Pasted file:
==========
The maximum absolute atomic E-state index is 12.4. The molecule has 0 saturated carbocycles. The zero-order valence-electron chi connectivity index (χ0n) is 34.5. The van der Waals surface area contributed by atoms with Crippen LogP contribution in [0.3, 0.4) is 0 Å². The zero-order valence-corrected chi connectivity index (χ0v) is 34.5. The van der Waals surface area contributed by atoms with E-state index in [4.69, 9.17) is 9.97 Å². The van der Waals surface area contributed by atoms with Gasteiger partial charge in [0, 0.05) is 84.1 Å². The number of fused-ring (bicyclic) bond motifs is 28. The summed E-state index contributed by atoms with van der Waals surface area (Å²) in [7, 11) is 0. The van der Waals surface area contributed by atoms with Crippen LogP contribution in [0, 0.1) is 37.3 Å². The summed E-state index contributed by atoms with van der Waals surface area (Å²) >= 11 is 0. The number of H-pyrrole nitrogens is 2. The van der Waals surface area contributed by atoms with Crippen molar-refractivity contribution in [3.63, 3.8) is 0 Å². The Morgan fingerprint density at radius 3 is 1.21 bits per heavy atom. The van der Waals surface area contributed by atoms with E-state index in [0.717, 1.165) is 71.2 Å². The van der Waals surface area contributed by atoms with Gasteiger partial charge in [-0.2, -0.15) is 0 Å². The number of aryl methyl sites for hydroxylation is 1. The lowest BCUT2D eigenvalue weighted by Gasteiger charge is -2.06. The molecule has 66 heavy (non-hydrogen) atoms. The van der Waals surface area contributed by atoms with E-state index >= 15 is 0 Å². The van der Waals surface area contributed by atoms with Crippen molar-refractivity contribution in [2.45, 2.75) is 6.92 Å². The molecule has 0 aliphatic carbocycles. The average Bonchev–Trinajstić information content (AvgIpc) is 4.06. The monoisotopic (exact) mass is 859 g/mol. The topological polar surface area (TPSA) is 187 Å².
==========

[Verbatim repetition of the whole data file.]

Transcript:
The maximum absolute atomic E-state index is 12.4. The molecule has 0 saturated carbocycles. The zero-order valence-electron chi connectivity index (χ0n) is 34.5. The van der Waals surface area contributed by atoms with Crippen LogP contribution in [0.3, 0.4) is 0 Å². The zero-order valence-corrected chi connectivity index (χ0v) is 34.5. The van der Waals surface area contributed by atoms with E-state index in [4.69, 9.17) is 9.97 Å². The van der Waals surface area contributed by atoms with Gasteiger partial charge in [0, 0.05) is 84.1 Å². The number of fused-ring (bicyclic) bond motifs is 28. The summed E-state index contributed by atoms with van der Waals surface area (Å²) in [7, 11) is 0. The van der Waals surface area contributed by atoms with Crippen LogP contribution in [0, 0.1) is 37.3 Å². The summed E-state index contributed by atoms with van der Waals surface area (Å²) >= 11 is 0. The number of H-pyrrole nitrogens is 2. The van der Waals surface area contributed by atoms with Crippen molar-refractivity contribution in [3.63, 3.8) is 0 Å². The Morgan fingerprint density at radius 3 is 1.21 bits per heavy atom. The van der Waals surface area contributed by atoms with E-state index in [0.717, 1.165) is 71.2 Å². The van der Waals surface area contributed by atoms with Gasteiger partial charge in [-0.2, -0.15) is 0 Å². The number of aryl methyl sites for hydroxylation is 1. The lowest BCUT2D eigenvalue weighted by Gasteiger charge is -2.06. The molecule has 66 heavy (non-hydrogen) atoms. The van der Waals surface area contributed by atoms with E-state index >= 15 is 0 Å². The van der Waals surface area contributed by atoms with Crippen molar-refractivity contribution in [2.45, 2.75) is 6.92 Å². The molecule has 0 aliphatic carbocycles. The average Bonchev–Trinajstić information content (AvgIpc) is 4.06. The monoisotopic (exact) mass is 859 g/mol. The topological polar surface area (TPSA) is 187 Å².